Build relationships with key clinical and operational areas
Sharon Parsley, JD, MBA, CHC, CHRC contributes a monthly post on compliance officer effectiveness for the YouCompli blog. In this article she looks at specific ways to engage and communicate with Nursing, Physicians, Sales & Marketing, Revenue Cycle, and IT.
Many people in our discipline love the slogan “compliance is everybody’s business.” As a practical matter though, how do we make that a reality within our organizations? With limited budgets, perpetual resource constraints, and a constant need to “prove” our value to the enterprise, one way to maximize our reach and influence is by building strong relationships with key clinical and operational areas of our organizations.
Nursing and Healthcare Compliance
Nursing represents the largest team in many healthcare organizations, so we must build strong relationships here. In an inpatient setting, nursing is going to be a 24×7 business. That means you have to find ways to raise compliance awareness for nursing teams who work 7pm to 7am weekend shifts, not just those who work during business hours. Consider scheduling periodic weekend rounding on different units. You could also publish a weekend open forum or office hours schedule and encourage your nursing team to stop by for a quick coffee. Given the intensity of nurses’ workday, keeping your messaging concise, specific, and relevant is imperative.
Meet regularly with nursing leadership. This will help you understand the key issues facing them. I find that the more time I spend with colleagues during times of relative calm, the better our work together goes when an issue does arise. If a policy change results in a need to alter nursing processes or procedures, work closely with nursing leaders to develop communication plans and methods to monitor adherence to the process change at issue.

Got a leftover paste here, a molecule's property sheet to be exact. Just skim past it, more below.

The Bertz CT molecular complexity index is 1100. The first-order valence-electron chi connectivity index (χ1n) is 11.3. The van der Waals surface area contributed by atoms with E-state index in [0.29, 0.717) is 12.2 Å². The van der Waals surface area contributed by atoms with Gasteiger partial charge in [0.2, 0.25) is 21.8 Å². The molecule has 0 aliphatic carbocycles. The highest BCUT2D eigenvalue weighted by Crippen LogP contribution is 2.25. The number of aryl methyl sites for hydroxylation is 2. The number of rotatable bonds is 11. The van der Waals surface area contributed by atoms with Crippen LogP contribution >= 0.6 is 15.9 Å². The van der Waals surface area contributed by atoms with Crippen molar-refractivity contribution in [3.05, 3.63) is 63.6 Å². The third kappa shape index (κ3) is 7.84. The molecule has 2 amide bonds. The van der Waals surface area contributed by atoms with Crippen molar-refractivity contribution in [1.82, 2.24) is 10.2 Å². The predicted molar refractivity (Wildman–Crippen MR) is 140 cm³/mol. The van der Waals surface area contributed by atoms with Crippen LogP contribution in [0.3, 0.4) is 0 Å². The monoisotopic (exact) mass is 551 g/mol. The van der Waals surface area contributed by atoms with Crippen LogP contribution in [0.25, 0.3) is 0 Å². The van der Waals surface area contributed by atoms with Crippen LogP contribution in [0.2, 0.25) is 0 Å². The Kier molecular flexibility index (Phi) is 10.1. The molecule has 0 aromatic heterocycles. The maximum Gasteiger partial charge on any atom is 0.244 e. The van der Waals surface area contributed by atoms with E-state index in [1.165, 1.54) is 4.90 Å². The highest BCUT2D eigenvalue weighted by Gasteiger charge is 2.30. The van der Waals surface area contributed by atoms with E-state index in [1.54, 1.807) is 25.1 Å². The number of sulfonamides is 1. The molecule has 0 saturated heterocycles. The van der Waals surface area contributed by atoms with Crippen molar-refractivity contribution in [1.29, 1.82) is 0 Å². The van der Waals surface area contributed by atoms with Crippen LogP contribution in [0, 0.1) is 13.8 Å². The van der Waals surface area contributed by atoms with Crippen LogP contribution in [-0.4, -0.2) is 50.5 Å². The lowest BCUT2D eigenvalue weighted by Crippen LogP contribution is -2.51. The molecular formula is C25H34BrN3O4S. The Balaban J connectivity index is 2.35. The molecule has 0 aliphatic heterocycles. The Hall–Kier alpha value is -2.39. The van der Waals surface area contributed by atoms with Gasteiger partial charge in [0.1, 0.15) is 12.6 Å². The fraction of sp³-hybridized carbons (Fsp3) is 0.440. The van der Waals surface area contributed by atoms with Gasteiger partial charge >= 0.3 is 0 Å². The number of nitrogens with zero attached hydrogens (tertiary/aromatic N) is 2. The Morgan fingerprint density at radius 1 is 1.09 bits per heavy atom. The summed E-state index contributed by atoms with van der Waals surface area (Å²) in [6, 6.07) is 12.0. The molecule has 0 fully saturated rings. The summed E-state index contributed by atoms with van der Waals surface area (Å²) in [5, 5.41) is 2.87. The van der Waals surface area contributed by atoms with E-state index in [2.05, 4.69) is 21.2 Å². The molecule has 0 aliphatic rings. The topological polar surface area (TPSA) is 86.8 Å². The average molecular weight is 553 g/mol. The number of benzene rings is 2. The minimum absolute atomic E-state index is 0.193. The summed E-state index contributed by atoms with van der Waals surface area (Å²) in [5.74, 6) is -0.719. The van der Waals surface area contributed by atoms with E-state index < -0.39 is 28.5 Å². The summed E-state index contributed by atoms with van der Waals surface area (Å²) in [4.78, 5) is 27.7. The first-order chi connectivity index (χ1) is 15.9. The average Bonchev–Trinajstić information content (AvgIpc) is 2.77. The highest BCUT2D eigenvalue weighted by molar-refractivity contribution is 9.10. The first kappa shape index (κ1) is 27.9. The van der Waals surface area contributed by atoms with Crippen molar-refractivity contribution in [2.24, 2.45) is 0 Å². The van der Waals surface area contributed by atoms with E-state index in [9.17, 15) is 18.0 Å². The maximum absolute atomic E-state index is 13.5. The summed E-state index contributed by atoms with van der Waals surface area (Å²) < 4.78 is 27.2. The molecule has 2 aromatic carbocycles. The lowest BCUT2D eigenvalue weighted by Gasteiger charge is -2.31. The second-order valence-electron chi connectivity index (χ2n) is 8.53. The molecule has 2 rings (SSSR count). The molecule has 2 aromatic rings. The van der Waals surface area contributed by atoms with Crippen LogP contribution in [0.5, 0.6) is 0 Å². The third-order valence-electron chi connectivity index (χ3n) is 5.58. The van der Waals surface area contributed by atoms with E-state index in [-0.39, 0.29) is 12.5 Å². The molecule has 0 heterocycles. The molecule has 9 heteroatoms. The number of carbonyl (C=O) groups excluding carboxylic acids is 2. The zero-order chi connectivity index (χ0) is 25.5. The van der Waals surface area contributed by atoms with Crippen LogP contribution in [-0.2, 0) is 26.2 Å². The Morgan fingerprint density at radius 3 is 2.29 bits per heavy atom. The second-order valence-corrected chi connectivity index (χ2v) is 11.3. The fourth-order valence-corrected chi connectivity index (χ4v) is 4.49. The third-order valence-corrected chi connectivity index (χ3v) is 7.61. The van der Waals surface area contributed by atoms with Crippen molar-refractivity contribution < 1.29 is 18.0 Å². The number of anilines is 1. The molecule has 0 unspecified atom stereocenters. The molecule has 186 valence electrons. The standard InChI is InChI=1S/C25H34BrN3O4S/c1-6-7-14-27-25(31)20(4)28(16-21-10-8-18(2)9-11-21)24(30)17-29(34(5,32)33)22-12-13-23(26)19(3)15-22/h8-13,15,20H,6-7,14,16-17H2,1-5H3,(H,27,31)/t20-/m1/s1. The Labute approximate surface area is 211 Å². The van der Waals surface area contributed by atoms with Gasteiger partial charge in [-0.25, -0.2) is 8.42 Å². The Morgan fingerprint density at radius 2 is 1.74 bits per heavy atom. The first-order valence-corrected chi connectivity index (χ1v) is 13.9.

Physicians and Healthcare Compliance
I’ve seen a very broad spectrum of relationships with physicians and licensed independent practitioners (LIPs) over the past 20 years. I bet you have too. For me, that spectrum has ranged from positions of trust and mutual respect, to begrudging acceptance, to a few that bordered on being openly hostile. Nonetheless, we have to work together. And in contentious relationships, it is usually on me to find a way to smooth things out.
The practice of medicine has, largely, become more business than science, but few physicians really enjoy being told what to do or how to practice. Who can blame them? How can we get them to comply without being perceived as adding to their administrative burden? That answer will vary depending on the nature and size of your organization but try starting small. Finding just one physician who is willing to truly champion compliance to his or her peer group can be pivotal to the success of your compliance reach into your physician and LIP ranks.
(Related: Investing time with clinical and operational colleagues improves relationships)